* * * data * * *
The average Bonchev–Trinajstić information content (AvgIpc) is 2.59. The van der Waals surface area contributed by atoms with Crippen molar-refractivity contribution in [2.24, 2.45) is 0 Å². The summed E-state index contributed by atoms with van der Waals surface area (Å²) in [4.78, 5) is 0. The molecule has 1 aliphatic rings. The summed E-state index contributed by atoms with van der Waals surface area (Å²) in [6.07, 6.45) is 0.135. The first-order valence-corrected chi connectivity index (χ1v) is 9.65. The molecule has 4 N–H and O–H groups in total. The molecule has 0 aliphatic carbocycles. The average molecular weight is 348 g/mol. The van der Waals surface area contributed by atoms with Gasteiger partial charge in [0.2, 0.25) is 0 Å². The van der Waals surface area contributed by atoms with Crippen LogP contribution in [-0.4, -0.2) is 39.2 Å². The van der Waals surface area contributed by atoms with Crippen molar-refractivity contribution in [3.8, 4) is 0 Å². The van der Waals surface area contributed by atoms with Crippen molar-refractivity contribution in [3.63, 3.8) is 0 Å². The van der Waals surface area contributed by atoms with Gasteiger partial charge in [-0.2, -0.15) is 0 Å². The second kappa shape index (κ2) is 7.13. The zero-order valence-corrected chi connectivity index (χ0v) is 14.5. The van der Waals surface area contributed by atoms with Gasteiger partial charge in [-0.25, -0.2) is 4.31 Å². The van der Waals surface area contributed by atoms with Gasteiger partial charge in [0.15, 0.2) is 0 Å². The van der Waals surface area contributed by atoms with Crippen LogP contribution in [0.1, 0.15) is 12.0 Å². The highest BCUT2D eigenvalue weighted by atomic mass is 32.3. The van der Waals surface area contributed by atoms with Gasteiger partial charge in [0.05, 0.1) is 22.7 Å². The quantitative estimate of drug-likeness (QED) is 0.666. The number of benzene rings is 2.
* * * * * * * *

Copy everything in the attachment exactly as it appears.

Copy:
The average Bonchev–Trinajstić information content (AvgIpc) is 2.59. The van der Waals surface area contributed by atoms with Crippen molar-refractivity contribution in [2.24, 2.45) is 0 Å². The summed E-state index contributed by atoms with van der Waals surface area (Å²) in [4.78, 5) is 0. The molecule has 1 aliphatic rings. The summed E-state index contributed by atoms with van der Waals surface area (Å²) in [6.07, 6.45) is 0.135. The first-order valence-corrected chi connectivity index (χ1v) is 9.65. The molecule has 4 N–H and O–H groups in total. The molecule has 0 aliphatic carbocycles. The average molecular weight is 348 g/mol. The van der Waals surface area contributed by atoms with Gasteiger partial charge in [0.2, 0.25) is 0 Å². The van der Waals surface area contributed by atoms with Crippen LogP contribution in [-0.4, -0.2) is 39.2 Å². The van der Waals surface area contributed by atoms with Crippen molar-refractivity contribution in [3.8, 4) is 0 Å². The van der Waals surface area contributed by atoms with Crippen molar-refractivity contribution in [3.63, 3.8) is 0 Å². The van der Waals surface area contributed by atoms with Gasteiger partial charge in [-0.2, -0.15) is 0 Å². The second kappa shape index (κ2) is 7.13. The zero-order valence-corrected chi connectivity index (χ0v) is 14.5. The van der Waals surface area contributed by atoms with Gasteiger partial charge in [-0.25, -0.2) is 4.31 Å². The van der Waals surface area contributed by atoms with Gasteiger partial charge in [0.15, 0.2) is 0 Å². The van der Waals surface area contributed by atoms with Crippen LogP contribution in [0.1, 0.15) is 12.0 Å². The highest BCUT2D eigenvalue weighted by atomic mass is 32.3. The van der Waals surface area contributed by atoms with Gasteiger partial charge in [0.05, 0.1) is 22.7 Å². The quantitative estimate of drug-likeness (QED) is 0.666. The number of benzene rings is 2.